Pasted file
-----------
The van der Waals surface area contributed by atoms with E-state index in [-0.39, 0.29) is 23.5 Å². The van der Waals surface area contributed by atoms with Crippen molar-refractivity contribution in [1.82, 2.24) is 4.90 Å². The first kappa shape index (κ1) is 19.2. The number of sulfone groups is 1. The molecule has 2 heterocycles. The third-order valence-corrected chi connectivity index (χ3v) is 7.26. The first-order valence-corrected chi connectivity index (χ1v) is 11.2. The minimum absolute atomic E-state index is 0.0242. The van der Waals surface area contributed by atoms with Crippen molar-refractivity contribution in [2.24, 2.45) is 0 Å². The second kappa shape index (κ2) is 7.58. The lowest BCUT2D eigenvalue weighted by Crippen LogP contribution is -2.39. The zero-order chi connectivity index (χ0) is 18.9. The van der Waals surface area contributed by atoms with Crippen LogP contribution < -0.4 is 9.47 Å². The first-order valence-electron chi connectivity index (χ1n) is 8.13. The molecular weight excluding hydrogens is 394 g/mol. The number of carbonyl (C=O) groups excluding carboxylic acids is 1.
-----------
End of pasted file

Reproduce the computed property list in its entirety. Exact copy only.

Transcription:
The van der Waals surface area contributed by atoms with E-state index in [-0.39, 0.29) is 23.5 Å². The van der Waals surface area contributed by atoms with Crippen molar-refractivity contribution in [1.82, 2.24) is 4.90 Å². The first kappa shape index (κ1) is 19.2. The number of sulfone groups is 1. The molecule has 2 heterocycles. The third-order valence-corrected chi connectivity index (χ3v) is 7.26. The first-order valence-corrected chi connectivity index (χ1v) is 11.2. The minimum absolute atomic E-state index is 0.0242. The van der Waals surface area contributed by atoms with Crippen molar-refractivity contribution in [2.24, 2.45) is 0 Å². The second kappa shape index (κ2) is 7.58. The lowest BCUT2D eigenvalue weighted by Crippen LogP contribution is -2.39. The zero-order chi connectivity index (χ0) is 18.9. The van der Waals surface area contributed by atoms with Crippen LogP contribution < -0.4 is 9.47 Å². The first-order valence-electron chi connectivity index (χ1n) is 8.13. The molecular weight excluding hydrogens is 394 g/mol. The number of carbonyl (C=O) groups excluding carboxylic acids is 1.